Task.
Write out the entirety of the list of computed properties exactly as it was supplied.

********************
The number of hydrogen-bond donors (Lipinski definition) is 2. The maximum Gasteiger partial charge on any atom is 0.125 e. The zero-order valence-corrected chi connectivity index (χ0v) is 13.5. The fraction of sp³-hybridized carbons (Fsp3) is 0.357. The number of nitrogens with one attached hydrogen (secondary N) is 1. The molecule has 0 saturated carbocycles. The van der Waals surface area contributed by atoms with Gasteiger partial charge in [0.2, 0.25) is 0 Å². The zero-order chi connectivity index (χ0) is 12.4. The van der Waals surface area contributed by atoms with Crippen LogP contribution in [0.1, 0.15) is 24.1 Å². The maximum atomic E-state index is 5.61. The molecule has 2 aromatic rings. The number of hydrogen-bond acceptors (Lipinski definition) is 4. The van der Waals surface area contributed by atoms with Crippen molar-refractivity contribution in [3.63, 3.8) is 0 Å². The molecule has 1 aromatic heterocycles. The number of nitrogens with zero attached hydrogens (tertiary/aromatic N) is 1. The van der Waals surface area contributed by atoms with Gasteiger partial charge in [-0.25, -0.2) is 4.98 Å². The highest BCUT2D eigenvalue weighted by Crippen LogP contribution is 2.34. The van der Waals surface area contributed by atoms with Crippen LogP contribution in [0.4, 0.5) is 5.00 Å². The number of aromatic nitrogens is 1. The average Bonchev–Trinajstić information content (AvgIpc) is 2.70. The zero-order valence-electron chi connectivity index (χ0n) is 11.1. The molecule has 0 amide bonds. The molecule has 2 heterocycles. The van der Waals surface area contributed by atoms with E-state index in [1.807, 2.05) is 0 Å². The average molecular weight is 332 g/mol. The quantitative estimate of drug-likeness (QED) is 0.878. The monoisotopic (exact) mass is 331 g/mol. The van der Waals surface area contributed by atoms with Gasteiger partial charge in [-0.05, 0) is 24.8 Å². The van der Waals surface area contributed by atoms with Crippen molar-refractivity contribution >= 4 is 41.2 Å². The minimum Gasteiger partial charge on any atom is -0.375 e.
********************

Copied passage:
The number of hydrogen-bond donors (Lipinski definition) is 2. The maximum Gasteiger partial charge on any atom is 0.125 e. The zero-order valence-corrected chi connectivity index (χ0v) is 13.5. The fraction of sp³-hybridized carbons (Fsp3) is 0.357. The number of nitrogens with one attached hydrogen (secondary N) is 1. The molecule has 0 saturated carbocycles. The van der Waals surface area contributed by atoms with Gasteiger partial charge in [0.2, 0.25) is 0 Å². The zero-order chi connectivity index (χ0) is 12.4. The van der Waals surface area contributed by atoms with Crippen LogP contribution in [0.1, 0.15) is 24.1 Å². The maximum atomic E-state index is 5.61. The molecule has 2 aromatic rings. The number of hydrogen-bond acceptors (Lipinski definition) is 4. The van der Waals surface area contributed by atoms with Crippen molar-refractivity contribution in [3.63, 3.8) is 0 Å². The molecule has 1 aromatic heterocycles. The number of nitrogens with zero attached hydrogens (tertiary/aromatic N) is 1. The van der Waals surface area contributed by atoms with Gasteiger partial charge in [-0.25, -0.2) is 4.98 Å². The highest BCUT2D eigenvalue weighted by Crippen LogP contribution is 2.34. The van der Waals surface area contributed by atoms with Crippen LogP contribution in [0.4, 0.5) is 5.00 Å². The number of aromatic nitrogens is 1. The average Bonchev–Trinajstić information content (AvgIpc) is 2.70. The zero-order valence-electron chi connectivity index (χ0n) is 11.1. The molecule has 0 amide bonds. The molecule has 2 heterocycles. The van der Waals surface area contributed by atoms with E-state index in [1.807, 2.05) is 0 Å². The average molecular weight is 332 g/mol. The quantitative estimate of drug-likeness (QED) is 0.878. The monoisotopic (exact) mass is 331 g/mol. The van der Waals surface area contributed by atoms with Gasteiger partial charge in [-0.05, 0) is 24.8 Å². The van der Waals surface area contributed by atoms with Crippen molar-refractivity contribution >= 4 is 41.2 Å². The minimum Gasteiger partial charge on any atom is -0.375 e.